Edward Allen, a former faculty member in MIT’s School of Architecture who taught a class on structures with Ochsendorf a few years ago, has seen his rise first-hand.

“John has a fantastic mind, has great interest in the phenomena of the world and really likes people. He’s also an extraordinarily good teacher,’’ says Allen, a practicing architect. “By his own words, he was something of a hick when he came out of Elkins, and now he’s an international star academic.’’

Ochsendorf first learned of Guastavino in 2000 as a Fulbright scholar in Madrid. He was working in an architectural office where staffers were assembling an exhibit on Guastavino. Soon he was hooked, and has spent the past six years researching and writing “Guastavino Vaulting.’’ When Ochsendorf learned that he’d won, at 34, a 2008 MacArthur “genius grant,’’ he couldn’t have been more pleased: some of the $500,000 award has gone to pay for research expenses and photographs used in the book.

He was, predictably, dumbfounded by the news. “I spent much of the call trying to talk him out of it,’’ Ochsendorf says, deadpan, about the person who informed him of his MacArthur win. “I kept saying, you’ve got the wrong guy.

“I’ve always wanted to live the kind of life where winning the lottery wouldn’t change what you’re doing,’’ he muses. “I made that claim for years, never expecting to win the lottery.’’

Tiled vaults It was in Boston that Guastavino made his mark. His first major project in this country was at the Boston Public Library, where he built his signature arched vaults inside the main entrance. It was a mere eight years after he arrived in New York City from his native Spain in 1881.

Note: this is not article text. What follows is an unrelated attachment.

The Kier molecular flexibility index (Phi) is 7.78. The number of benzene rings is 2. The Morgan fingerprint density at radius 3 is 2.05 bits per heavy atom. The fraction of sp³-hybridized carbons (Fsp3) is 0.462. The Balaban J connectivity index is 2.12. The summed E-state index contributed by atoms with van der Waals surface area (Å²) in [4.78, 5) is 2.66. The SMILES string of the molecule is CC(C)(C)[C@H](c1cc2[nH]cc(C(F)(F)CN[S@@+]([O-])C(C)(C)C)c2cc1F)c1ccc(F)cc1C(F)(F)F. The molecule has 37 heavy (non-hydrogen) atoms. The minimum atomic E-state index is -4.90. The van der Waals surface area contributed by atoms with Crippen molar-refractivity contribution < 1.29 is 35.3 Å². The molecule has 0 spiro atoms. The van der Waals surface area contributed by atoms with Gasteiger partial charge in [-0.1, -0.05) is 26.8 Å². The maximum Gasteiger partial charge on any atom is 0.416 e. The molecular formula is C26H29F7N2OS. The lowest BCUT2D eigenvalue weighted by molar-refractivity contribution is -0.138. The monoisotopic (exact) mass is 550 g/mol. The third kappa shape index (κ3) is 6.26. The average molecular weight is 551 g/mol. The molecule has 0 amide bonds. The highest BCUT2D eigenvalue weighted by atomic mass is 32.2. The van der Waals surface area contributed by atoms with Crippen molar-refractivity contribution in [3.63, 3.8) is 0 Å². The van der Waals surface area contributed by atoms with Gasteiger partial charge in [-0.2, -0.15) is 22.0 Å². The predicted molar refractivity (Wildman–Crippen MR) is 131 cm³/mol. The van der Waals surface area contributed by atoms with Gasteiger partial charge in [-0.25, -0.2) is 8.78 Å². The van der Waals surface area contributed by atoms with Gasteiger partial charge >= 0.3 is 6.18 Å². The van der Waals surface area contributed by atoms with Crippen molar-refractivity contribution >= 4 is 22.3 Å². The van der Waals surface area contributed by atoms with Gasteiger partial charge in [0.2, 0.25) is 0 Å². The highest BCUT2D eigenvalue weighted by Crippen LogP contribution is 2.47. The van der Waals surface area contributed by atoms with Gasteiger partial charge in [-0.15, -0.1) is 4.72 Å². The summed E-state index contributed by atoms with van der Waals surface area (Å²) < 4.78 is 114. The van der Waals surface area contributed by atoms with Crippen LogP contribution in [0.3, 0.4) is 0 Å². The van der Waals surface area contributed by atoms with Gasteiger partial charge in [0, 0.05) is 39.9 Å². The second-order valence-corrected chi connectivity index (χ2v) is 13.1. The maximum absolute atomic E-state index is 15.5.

What Guastavino brought with him was a 500-year-old building system created by the Moors, who conquered and held most of the Iberian Peninsula for hundreds of years. Their process involved interlocking thin terracotta tiles secured in mortar and set in a herringbone pattern to form a thin skin that followed the curve of a roof. His tiled vaults are typically a mere 4 inches thick but extraordinarily strong and fireproof.

Guastavino met with Charles McKim, a partner in McKim, Mead, and White, the prestigious architectural firm building the BPL. He got the job and, as Ochsendorf noted while touring the space with a reporter recently, built a significant amount of the library with his structural system, including the stunning set of vaults above the main entrance of the building.

Guastavino’s career took off immediately. To be associated with McKim’s firm gave him incomparable credibility, and soon architects in droves wanted him. In 1889, he formed the Guastavino Fireproof Construction Company and 11 years later started a factory in Woburn that produced custom tiles of the sort needed for his elaborate designs.